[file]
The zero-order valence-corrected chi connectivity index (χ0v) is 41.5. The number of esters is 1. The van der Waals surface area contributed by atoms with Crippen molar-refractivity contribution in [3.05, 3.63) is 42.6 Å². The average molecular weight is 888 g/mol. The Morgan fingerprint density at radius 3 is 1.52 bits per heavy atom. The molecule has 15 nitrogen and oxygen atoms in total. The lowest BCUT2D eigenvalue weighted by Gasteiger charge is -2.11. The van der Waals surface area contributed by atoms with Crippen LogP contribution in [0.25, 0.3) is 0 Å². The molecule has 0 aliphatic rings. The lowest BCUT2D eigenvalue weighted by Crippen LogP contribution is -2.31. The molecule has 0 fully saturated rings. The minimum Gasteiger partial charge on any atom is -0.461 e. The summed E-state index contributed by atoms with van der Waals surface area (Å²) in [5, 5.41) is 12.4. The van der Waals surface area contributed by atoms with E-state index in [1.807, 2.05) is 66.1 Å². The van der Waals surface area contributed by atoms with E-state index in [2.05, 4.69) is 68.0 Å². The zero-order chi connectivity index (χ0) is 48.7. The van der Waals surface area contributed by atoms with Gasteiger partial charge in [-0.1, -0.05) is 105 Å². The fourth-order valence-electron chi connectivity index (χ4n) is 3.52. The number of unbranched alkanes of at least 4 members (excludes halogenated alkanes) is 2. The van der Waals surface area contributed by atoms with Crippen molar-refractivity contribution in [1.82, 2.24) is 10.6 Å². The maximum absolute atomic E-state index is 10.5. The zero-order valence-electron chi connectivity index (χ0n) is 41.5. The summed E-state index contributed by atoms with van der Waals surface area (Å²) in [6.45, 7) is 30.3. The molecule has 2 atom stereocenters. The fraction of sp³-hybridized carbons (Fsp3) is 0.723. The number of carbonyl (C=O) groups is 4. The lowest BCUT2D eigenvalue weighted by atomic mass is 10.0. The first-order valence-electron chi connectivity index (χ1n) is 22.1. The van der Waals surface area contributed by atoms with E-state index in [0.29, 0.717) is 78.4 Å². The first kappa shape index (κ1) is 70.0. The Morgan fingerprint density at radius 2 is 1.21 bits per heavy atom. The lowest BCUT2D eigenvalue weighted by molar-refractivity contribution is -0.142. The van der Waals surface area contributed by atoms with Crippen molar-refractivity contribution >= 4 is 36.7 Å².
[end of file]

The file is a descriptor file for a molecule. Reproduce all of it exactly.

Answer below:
The zero-order valence-corrected chi connectivity index (χ0v) is 41.5. The number of esters is 1. The van der Waals surface area contributed by atoms with Crippen molar-refractivity contribution in [3.05, 3.63) is 42.6 Å². The average molecular weight is 888 g/mol. The Morgan fingerprint density at radius 3 is 1.52 bits per heavy atom. The molecule has 15 nitrogen and oxygen atoms in total. The lowest BCUT2D eigenvalue weighted by Gasteiger charge is -2.11. The van der Waals surface area contributed by atoms with Crippen LogP contribution in [0.25, 0.3) is 0 Å². The molecule has 0 aliphatic rings. The lowest BCUT2D eigenvalue weighted by Crippen LogP contribution is -2.31. The molecule has 0 fully saturated rings. The minimum Gasteiger partial charge on any atom is -0.461 e. The summed E-state index contributed by atoms with van der Waals surface area (Å²) in [5, 5.41) is 12.4. The van der Waals surface area contributed by atoms with E-state index in [1.807, 2.05) is 66.1 Å². The van der Waals surface area contributed by atoms with E-state index in [2.05, 4.69) is 68.0 Å². The zero-order chi connectivity index (χ0) is 48.7. The van der Waals surface area contributed by atoms with Gasteiger partial charge in [-0.1, -0.05) is 105 Å². The fourth-order valence-electron chi connectivity index (χ4n) is 3.52. The number of unbranched alkanes of at least 4 members (excludes halogenated alkanes) is 2. The van der Waals surface area contributed by atoms with Crippen molar-refractivity contribution in [1.82, 2.24) is 10.6 Å². The maximum absolute atomic E-state index is 10.5. The zero-order valence-electron chi connectivity index (χ0n) is 41.5. The summed E-state index contributed by atoms with van der Waals surface area (Å²) in [6.45, 7) is 30.3. The molecule has 2 atom stereocenters. The fraction of sp³-hybridized carbons (Fsp3) is 0.723. The number of carbonyl (C=O) groups is 4. The lowest BCUT2D eigenvalue weighted by atomic mass is 10.0. The first-order valence-electron chi connectivity index (χ1n) is 22.1. The van der Waals surface area contributed by atoms with E-state index in [0.29, 0.717) is 78.4 Å². The first kappa shape index (κ1) is 70.0. The Morgan fingerprint density at radius 2 is 1.21 bits per heavy atom. The lowest BCUT2D eigenvalue weighted by molar-refractivity contribution is -0.142. The van der Waals surface area contributed by atoms with Crippen molar-refractivity contribution >= 4 is 36.7 Å².